North America is home to different species of bear, namely black, brown or grizzly and polar bear. Of these, only polar bears are interested in humans as a source of food. The rest do not attack you, unless you give them a reason. Although, these bears rarely attack humans for predatory purposes, and there is
Safety Tips to Avoid Bear Attacks
If you are entering a bear country, you ought to be prepared for any instance of bear attack. However, taking certain precautions of bear safety while camping can prevent any possibility of ‘face-to-muzzle’ encounters with a bruin.
Before setting up tent at a campsite, it is important to talk to park officials regarding any recent sightings of bears. Forest rangers or park officials are often well-informed about the characteristics of individual bears in the region. This information can help you in gauging the relative safety of the campsite.
Inspect the campsite, yourself, for any signs of bears. Crushed bushes, upturned rocks, uprooted small trees, often indicate bear activity. Also, look for bear trails, markings on trees (bears often claw barks of trees as a mark of their territory) and their scat.
If you find the campsite littered with remains of foods or garbage from previous campers then, it is best to flee as early as possible. Nothing attracts grizzlies better than the sight and scent of food.
Opt for a campsite that offers clear visibility and has tall, climbable trees in its vicinity. Most bear attacks occur in areas that are shady and hidden from main trail. If you must camp at a site covered with dense trees, make sure you make your presence known to the wildlife in the surrounding area. Startling or sneaking up on them increases your chances of getting attacked.
Educate everyone in your group regarding how they should behave in the wild. Explain the rules and regulations for camping in bear country.
While setting up tent, make sure it is large enough for your family and that there is space between the walls of the tent and its occupants. Bears tend to bite at anything that projects from the canvas!
It is preferable to cook and eat at least 100 yards away from your tent, and in the direction away from the wind. Immediately clean up the sight where you cooked and ate. Dispose of food remains and garbage in bear-proof trash cans. Clean the dishes and store them in airtight bags along with other utensils.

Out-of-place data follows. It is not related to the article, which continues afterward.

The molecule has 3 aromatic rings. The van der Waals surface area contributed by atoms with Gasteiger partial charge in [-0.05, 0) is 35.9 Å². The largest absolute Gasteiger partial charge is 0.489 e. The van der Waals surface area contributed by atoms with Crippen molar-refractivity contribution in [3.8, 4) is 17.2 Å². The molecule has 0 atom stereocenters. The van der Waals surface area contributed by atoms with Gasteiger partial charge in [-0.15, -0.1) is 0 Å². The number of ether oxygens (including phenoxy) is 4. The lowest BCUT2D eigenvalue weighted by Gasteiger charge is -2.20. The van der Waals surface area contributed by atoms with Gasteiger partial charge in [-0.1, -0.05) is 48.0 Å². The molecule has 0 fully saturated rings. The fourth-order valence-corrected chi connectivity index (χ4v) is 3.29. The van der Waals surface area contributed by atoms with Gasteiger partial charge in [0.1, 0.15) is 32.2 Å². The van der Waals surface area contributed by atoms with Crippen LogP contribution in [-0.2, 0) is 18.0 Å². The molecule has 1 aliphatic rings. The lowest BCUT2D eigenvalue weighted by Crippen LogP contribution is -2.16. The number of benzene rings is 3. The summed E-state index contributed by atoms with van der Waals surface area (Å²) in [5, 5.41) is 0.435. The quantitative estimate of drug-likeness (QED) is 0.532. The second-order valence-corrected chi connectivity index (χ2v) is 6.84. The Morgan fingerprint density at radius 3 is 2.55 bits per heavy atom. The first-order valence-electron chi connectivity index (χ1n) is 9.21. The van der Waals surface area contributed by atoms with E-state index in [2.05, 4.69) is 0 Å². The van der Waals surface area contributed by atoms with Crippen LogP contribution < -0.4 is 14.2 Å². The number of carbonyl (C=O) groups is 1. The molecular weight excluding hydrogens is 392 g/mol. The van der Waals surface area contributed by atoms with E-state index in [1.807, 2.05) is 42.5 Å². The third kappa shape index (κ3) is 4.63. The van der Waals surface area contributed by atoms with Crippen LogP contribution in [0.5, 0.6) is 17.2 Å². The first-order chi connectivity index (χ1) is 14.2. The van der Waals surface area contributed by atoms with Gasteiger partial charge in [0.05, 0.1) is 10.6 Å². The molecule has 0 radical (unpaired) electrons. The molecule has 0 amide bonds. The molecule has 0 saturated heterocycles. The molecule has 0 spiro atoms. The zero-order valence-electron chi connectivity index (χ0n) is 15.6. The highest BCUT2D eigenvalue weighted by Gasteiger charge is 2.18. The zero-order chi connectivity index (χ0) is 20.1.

Cook only as much as you are likely to consume. If you must store food, put it in plastic bag and hang it from tree. If there are no tall trees around, store food in layers of several Ziploc bags.
Clean yourself after cooking and get a change of clothes, as smell of food lingering on your clothes can attract bears. Either pack your dirty clothes in airtight plastic bags or hang them from trees, a few meters away from your tent.
Make sure you make a lot of noise to make bears aware of your presence. As they have poor eyesight, they largely depend upon sound. So, talk, laugh and clap at intervals. While there is no harm in using bear-bells, a human voice is more likely to ward off a curious bear.
Always move in a group of 6 or more people while hiking. Lone hikers are likely to attract bears, while a large group scares them away. Besides, a large group is naturally noisy and loud.
While hiking, keep a canister of pepper spray within reach. Practice the act of drawing it out and spraying its contents a few times (you never know when you’ll need it, and the last thing you need is a dysfunctional spray when you are only a few inches from a grizzly!).
Most importantly, be vigilant at all times and watch out for signs of bears around.
During an Encounter
What do you do if you find yourself in a close encounter with a bear, in spite of taking all the above precautions? Run? Never! You can never outrun a full-grown bear on any terrain. So, the best option for you is to stay where you are and assess the situation. This should give you enough time to think, as the bear is doing just the same.
First, try to gauge the distance between you and the bear. If it is sufficiently further (say more than 100 ft), start backing away from the sight, without attracting too much attention towards yourself. Chances are, the bear may not have sensed your presence unless you have made it obvious.
If the bear is looking directly at you and seems to charge on, stay calm. More often than not, bears only bluff charge, just to scare you away. So, take this opportunity to get as far from the bear as possible.
If the bear is sufficiently close and you have nowhere to go, locate a tall tree and start climbing it. Do not stop until you are well above 10 meters (around 30 ft) from the ground. Remember, black bears are good climbers while grizzlies can chase you up to a few meters. Besides, they can reach a distance of 10 ft while they are still on the ground.
If the bear looks like he means business, try talking to him in a calm voice. Of course, he won’t understand you, but a human voice may make him believe that you are not a threat. Wave your arms frantically to show him that you are a human and not a predator.
If nothing works, pull out your bear-spray and start spraying. However, spray only when the bear is less than a few feet away. This will startle disorient it, thereby giving you enough time to escape.
If you encounter a female with cubs or a pack, your chances of winning a fight against them are negligible. In such a case, play dead and pray! Assume a fetal position on the ground and cover your neck with your hands.
Actually, your chances of encountering a bear and that too, an aggressive one are very rare. Nonetheless, you must prepare yourself for every eventuality to make your vacation memorable and hassle-free. While sighting a bear indeed adds the necessary element of thrill to your trip, but ensure you enjoy it only from a safe distance.
Read more at Buzzle: http://www.buzzle.com/articles/bear-safety-measures-while-camping.html